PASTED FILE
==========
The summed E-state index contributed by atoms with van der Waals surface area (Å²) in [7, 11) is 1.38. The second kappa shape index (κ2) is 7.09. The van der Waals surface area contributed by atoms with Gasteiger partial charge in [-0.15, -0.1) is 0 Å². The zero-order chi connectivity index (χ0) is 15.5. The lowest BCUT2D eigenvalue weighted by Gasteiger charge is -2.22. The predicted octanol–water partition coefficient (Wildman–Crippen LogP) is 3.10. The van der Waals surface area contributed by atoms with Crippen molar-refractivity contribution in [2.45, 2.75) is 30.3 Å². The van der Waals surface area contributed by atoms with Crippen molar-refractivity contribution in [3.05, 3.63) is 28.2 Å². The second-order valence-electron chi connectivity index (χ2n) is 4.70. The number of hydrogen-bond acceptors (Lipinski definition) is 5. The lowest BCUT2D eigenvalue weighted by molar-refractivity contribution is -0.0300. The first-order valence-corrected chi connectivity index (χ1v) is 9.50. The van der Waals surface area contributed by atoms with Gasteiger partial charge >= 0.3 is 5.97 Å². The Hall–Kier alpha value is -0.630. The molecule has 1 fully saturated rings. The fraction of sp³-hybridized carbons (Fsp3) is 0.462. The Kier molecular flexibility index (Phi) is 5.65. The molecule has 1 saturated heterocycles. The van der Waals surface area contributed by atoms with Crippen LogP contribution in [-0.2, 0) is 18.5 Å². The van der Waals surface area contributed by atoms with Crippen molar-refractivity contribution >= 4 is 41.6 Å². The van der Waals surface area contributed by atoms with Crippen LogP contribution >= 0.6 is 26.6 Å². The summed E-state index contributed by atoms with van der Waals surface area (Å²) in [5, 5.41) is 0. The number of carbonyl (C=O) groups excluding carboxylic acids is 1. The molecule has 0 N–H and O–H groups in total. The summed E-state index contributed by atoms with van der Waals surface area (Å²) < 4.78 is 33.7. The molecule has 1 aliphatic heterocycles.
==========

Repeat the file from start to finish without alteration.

The summed E-state index contributed by atoms with van der Waals surface area (Å²) in [7, 11) is 1.38. The second kappa shape index (κ2) is 7.09. The van der Waals surface area contributed by atoms with Gasteiger partial charge in [-0.15, -0.1) is 0 Å². The zero-order chi connectivity index (χ0) is 15.5. The lowest BCUT2D eigenvalue weighted by Gasteiger charge is -2.22. The predicted octanol–water partition coefficient (Wildman–Crippen LogP) is 3.10. The van der Waals surface area contributed by atoms with Crippen molar-refractivity contribution in [2.45, 2.75) is 30.3 Å². The van der Waals surface area contributed by atoms with Crippen molar-refractivity contribution in [3.05, 3.63) is 28.2 Å². The second-order valence-electron chi connectivity index (χ2n) is 4.70. The number of hydrogen-bond acceptors (Lipinski definition) is 5. The lowest BCUT2D eigenvalue weighted by molar-refractivity contribution is -0.0300. The first-order valence-corrected chi connectivity index (χ1v) is 9.50. The van der Waals surface area contributed by atoms with Gasteiger partial charge >= 0.3 is 5.97 Å². The Hall–Kier alpha value is -0.630. The molecule has 1 fully saturated rings. The fraction of sp³-hybridized carbons (Fsp3) is 0.462. The Kier molecular flexibility index (Phi) is 5.65. The molecule has 1 saturated heterocycles. The van der Waals surface area contributed by atoms with Crippen LogP contribution in [-0.2, 0) is 18.5 Å². The van der Waals surface area contributed by atoms with Crippen molar-refractivity contribution >= 4 is 41.6 Å². The van der Waals surface area contributed by atoms with Crippen LogP contribution >= 0.6 is 26.6 Å². The summed E-state index contributed by atoms with van der Waals surface area (Å²) in [5, 5.41) is 0. The number of carbonyl (C=O) groups excluding carboxylic acids is 1. The molecule has 0 N–H and O–H groups in total. The summed E-state index contributed by atoms with van der Waals surface area (Å²) < 4.78 is 33.7. The molecule has 1 aliphatic heterocycles.